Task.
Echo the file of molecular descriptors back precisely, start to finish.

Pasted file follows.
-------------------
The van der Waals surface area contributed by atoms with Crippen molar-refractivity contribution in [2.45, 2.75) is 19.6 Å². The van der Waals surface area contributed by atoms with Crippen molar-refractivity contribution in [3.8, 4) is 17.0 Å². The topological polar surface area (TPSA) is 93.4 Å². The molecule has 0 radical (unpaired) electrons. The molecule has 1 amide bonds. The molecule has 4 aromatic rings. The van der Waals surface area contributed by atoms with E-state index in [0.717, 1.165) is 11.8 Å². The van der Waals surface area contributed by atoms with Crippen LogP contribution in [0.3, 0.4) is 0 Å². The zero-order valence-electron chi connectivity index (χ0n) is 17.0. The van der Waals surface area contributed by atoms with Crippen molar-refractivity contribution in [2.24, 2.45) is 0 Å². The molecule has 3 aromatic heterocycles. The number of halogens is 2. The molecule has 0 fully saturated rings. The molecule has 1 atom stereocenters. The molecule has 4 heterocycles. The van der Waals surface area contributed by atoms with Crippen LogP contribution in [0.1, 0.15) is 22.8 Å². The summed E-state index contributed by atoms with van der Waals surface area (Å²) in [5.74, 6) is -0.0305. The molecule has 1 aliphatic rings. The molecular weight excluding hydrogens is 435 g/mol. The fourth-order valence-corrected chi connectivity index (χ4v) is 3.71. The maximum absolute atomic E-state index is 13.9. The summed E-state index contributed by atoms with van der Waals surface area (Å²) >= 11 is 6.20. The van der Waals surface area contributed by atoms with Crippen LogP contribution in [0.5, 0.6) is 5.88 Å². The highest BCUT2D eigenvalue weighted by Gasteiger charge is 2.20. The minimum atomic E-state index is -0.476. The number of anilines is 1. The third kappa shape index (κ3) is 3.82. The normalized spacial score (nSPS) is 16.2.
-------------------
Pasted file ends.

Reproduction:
The van der Waals surface area contributed by atoms with Crippen molar-refractivity contribution in [2.45, 2.75) is 19.6 Å². The van der Waals surface area contributed by atoms with Crippen molar-refractivity contribution in [3.8, 4) is 17.0 Å². The topological polar surface area (TPSA) is 93.4 Å². The molecule has 0 radical (unpaired) electrons. The molecule has 1 amide bonds. The molecule has 4 aromatic rings. The van der Waals surface area contributed by atoms with E-state index in [0.717, 1.165) is 11.8 Å². The van der Waals surface area contributed by atoms with Crippen LogP contribution in [0.3, 0.4) is 0 Å². The zero-order valence-electron chi connectivity index (χ0n) is 17.0. The van der Waals surface area contributed by atoms with Crippen molar-refractivity contribution in [2.24, 2.45) is 0 Å². The molecule has 3 aromatic heterocycles. The number of halogens is 2. The molecule has 0 fully saturated rings. The molecule has 1 atom stereocenters. The molecule has 4 heterocycles. The van der Waals surface area contributed by atoms with Crippen LogP contribution in [0.1, 0.15) is 22.8 Å². The summed E-state index contributed by atoms with van der Waals surface area (Å²) in [5.74, 6) is -0.0305. The molecule has 1 aliphatic rings. The molecular weight excluding hydrogens is 435 g/mol. The fourth-order valence-corrected chi connectivity index (χ4v) is 3.71. The maximum absolute atomic E-state index is 13.9. The summed E-state index contributed by atoms with van der Waals surface area (Å²) >= 11 is 6.20. The van der Waals surface area contributed by atoms with Crippen LogP contribution in [0.5, 0.6) is 5.88 Å². The highest BCUT2D eigenvalue weighted by Gasteiger charge is 2.20. The minimum atomic E-state index is -0.476. The number of anilines is 1. The third kappa shape index (κ3) is 3.82. The normalized spacial score (nSPS) is 16.2.